1. Getting Your Older Child Ready for a New Baby

     

    Congratulations on becoming a parent of an upcoming new baby and for inheriting the challenge of adjusting your older child or children to the news. Having a baby is a very exciting and emotional event in a person’s life that requires months of preparation especially when introducing the notion of a new baby to an older child. You may feel like you are doing a balancing act on an emotional tight rope with the joys and concerns of having a baby on the one side, and having the big brother or big sister accept the new baby in a non threatening manner on the other. Children like routine in all aspects of their lives and need time to adjust when changes do come about.

     

     

    Be the First to Break the News:

    Tell your child about your pregnancy especially before others mention it to him so that he can understand the changes that you will go through and will not feel left out. Instead this will strengthen the bond that he has with you.

     

     Visits to the Doctor:

    Take your child to your prenatal visits so that she can hear your baby’s heartbeat and see the baby during any ultrasounds. This helps your child realize that she has a new sibling on the way and also makes her feel like she is part of the family and all the new discoveries.

      

    Making Changes:

    Transition your child in to his new bed and/or room long before the baby arrives so that your child does not associate it with and blame the baby for the changes but accepts it as a part of growing up. Same is the case for weaning, potty training or having your child start preschool.

      

    Prep for Baby’s Arrival:

    Prepare your child with what is to come after baby’s arrival. Explain to her about going to the hospital and having to be there for a few days. Tell your little one that you will be exhausted and that this is all normal. Also have her understand what the baby will initially do such as cry, eat, sleep and need diaper changes, because children tend to believe that they are getting a playmate that will play, eat and sleep like them.

      

    Being a Big Brother or Sister:

    Read books about pregnancy, babies and being a big sister or brother. This helps your child understand what is to be expected and gives her the opportunity to ask questions and tell you how she feels about the situation.

      

    Seeing other Babies:

    Visit friends who have had babies recently, so that your child gets an idea of what new babies are like.

     

    When you were a Baby:

    Show your child pictures of when he was born and how you felt about him especially how thrilled you were. Also let him know how everyone wanted to see him and how those who visited wanted to hold him. This helps your child feel like he was already a part of the experience and gives him an idea of what to expect. It also makes him feel more excited towards the arrival of his younger sibling.

     

    How to Hold a Baby:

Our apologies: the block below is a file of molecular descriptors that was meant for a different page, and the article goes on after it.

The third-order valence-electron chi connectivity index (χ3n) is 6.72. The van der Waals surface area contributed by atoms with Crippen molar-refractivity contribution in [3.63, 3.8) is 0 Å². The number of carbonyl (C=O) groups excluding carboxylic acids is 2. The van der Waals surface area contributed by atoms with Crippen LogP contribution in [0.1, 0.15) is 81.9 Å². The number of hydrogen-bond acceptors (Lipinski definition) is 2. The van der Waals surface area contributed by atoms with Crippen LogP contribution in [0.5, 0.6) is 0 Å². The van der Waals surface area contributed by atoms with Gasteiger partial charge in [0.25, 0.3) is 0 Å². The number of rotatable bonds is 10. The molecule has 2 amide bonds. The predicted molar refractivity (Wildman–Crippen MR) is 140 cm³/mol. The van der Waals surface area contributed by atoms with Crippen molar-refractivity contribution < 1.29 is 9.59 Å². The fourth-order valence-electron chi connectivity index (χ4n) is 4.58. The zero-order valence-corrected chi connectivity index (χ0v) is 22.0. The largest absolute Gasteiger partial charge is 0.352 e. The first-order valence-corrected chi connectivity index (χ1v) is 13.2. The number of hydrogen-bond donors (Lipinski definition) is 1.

Practice with your child on how to hold a baby using a teddy or a doll. This teaches him to be gentle with the baby.

     

    Assist in Making Decisions:

    Have your child help in making decisions on matters concerning the baby like choosing clothes for the baby, picking out crib sheets, and opinions on selecting the new baby’s name. This will make your older child feel very important.

     

    Hospital Visit:

    Have your child visit you in the hospital as soon as possible when the baby arrives and ideally when there are no other visitors as this is an intimate family event and makes your child fee like she is a significant part of it.

      

    Present from Baby:

    Give your child a gift when she comes to see her baby at the hospital for the first time and tell her it is from her new baby. This helps in making your older child feel special and more affectionate and excited towards the baby.

     

     Helping Out:

    Get your child involved with the new baby by helping you out with bringing diapers or a blanket, picking out baby’s outfit to wear that day etc. It makes your child feel responsible and grown up, as well as realize how worthy and special the title of being a BIG brother or sister really is.

      

    One-on-One Time:

    After the baby arrives, make sure you spend some alone time with your older child so that she does not feel neglected and have any resentment towards the new baby. Ideally try and get your child to have some one-on-one time with a parent everyday. A good time to do this is when the baby is sleeping.

      

    Reference:

    "Twice Blessed: Everything You Need To Know About Having A Second Child– Preparing Yourself, Your Marriage, And Your Firstborn For A New Family Of Four "; Joan Leonard; March 2000 

     

    Cover Image Resource:

    Credit: asione
    Copyright: sxc.hu/asione

     

    Related Links:

    http://www.experts123.com/a/sibling-rivalry.html

     

     

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